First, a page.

Q: What was it like when when Jackson struck out the final batter in the Missouri State game and you realized you had won?

A: It was one of the greatest feelings in the world. I don’t know how to put it into words. It was a mix of relief and satisfaction that everything we have done our whole life to get to this point has paid off. I am just thankful for everyone that helped and for our fans. They are so unbelievable. I was feeling so many emotions in one moment.

Q: How nervous were you the longer Jackson stayed in the game?

A: I don’t know if I was nervous, honestly. I knew the kind of stuff he has and the kind of person he is. We expect him to do those things. He was incredible in the biggest game, but I know how much work he puts in and what kind of family he comes from. I was happy for him to be successful.

Q: What was the dugout like?

A: We have a pretty loose team, and all year, we have embraced the fact that baseball is supposed to be fun. I think we are looser than most dugouts would have been in that situation. I’m not going to lie, the last two innings were pretty tense, but we knew we had [Jackson] out there, so we weren’t that nervous.

Q: What was your reaction when you came in Game 2 after McKinney wasn’t feeling it?

A: I wanted to focus the next pitch. I just wanted to go out there and do my job and help the team win. I trust the guys behind me, and they trust me. They are the set in the country.

Q: How tense did it get between teams?

A: It was pretty intense. On Saturday (June 6), if we won, we were going to Omaha, and they were fighting hard to stay alive. On Sunday (June 7), we were both trying to get to Omaha, so emotions were running high. If somebody is trying to start something, you are always taught to play the game the right way. The older guys kept their focus, and the younger guys did, too. You don’t want to play too emotional. If it is a boxing match, it might have been different, but it is baseball. We have our teammate’s backs, but you don’t want to do something that is going to cost the team Andrew has had guys running their mouths all year, but he has done a good job of playing it off and doing his job.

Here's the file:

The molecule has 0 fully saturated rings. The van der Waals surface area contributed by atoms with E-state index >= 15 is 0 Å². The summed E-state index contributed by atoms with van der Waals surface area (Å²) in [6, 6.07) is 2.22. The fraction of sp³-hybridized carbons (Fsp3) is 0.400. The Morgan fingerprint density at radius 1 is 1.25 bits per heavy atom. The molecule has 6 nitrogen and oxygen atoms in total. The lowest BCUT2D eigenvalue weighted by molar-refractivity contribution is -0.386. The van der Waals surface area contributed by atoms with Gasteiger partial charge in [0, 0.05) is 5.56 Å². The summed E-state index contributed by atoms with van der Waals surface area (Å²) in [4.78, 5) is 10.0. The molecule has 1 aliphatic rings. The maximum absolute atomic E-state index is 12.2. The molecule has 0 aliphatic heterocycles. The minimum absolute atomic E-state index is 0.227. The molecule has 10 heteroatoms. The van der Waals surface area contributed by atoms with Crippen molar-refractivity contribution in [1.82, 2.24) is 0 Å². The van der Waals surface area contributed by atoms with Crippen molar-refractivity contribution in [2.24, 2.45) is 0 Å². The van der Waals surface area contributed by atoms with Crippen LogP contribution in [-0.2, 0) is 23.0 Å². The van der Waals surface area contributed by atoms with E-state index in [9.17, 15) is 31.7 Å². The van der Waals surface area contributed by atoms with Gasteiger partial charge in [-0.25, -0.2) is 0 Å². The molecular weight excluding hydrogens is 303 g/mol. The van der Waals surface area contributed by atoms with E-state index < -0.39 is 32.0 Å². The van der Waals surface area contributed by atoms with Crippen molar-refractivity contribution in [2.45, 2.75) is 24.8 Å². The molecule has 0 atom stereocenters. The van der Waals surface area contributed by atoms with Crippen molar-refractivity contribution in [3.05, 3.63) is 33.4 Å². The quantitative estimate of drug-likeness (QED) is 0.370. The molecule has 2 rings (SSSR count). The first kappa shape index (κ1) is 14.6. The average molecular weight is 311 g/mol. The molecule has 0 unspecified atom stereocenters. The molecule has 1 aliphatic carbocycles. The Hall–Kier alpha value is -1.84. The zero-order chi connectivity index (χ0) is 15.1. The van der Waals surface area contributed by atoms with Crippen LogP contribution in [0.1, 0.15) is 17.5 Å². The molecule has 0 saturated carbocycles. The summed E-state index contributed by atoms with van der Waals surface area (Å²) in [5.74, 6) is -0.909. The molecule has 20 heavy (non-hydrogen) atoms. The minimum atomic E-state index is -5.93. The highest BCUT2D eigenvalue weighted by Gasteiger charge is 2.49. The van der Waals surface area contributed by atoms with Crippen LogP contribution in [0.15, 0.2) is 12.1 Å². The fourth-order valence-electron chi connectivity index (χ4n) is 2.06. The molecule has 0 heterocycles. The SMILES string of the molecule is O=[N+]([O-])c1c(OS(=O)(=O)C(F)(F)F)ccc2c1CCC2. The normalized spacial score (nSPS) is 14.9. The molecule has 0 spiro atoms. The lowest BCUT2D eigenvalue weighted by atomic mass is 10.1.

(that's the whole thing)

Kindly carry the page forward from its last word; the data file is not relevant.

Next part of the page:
Q: Did teams in the SEC talk as much as Missouri State or were they more mouthy?

A: [Missouri State] was mouthing more than some teams, but Matt Hall [Missouri State pitcher] pitched his butt off. [Mouthing] is a part of their game, and they are a heckuva ball club.

Q: I know you want to take the high road, but as the pitcher, were you tempted to throw at anyone?

A: I always have my teammates’ backs, but in that kind of a game, it wouldn’t be worth it. I had their backs by pitching as well as I can. In baseball, you don’t want to hit a guy and put the game in jeopardy. I have their back on other ways.

Q: How did you celebrate Sunday night?

A: We hung out with the guys and our family, and went out to eat and kind of collected our thoughts. You think about all of the hard work and how you get to play a few more games.

Q: Why do you not wear a shirt under your jersey?

A: I always do that. It is just comfortable for me when I pitch. I don’t like my arm to be constricted. If it is really cold, I may put a shirt on underneath. Some of the other guys don’t wear one, either.

Q: You were an onside kick specialist at Pulaski Academy. Have you ever thought about showing [UA head football Coach] Bret Bielema some of your talents?

A: I don’t know if I could do it, those guys are pretty big, but if they needed some help, it would be an honor to put on a Razorback helmet. Jacob Stone [UA pitcher] was a really good high school football player, and he always brags about it and jokes about me being a kicker. I just show him my ring, and he shuts up.

Q: How much would it mean to this team to give Van Horn his first College World Series title at UA?

A: It would be incredible. All of us owe him so much for giving us the opportunity. If it weren’t for him, we wouldn’t be here. We have worked our tails off all year. We are just going to try to do what we have done all year.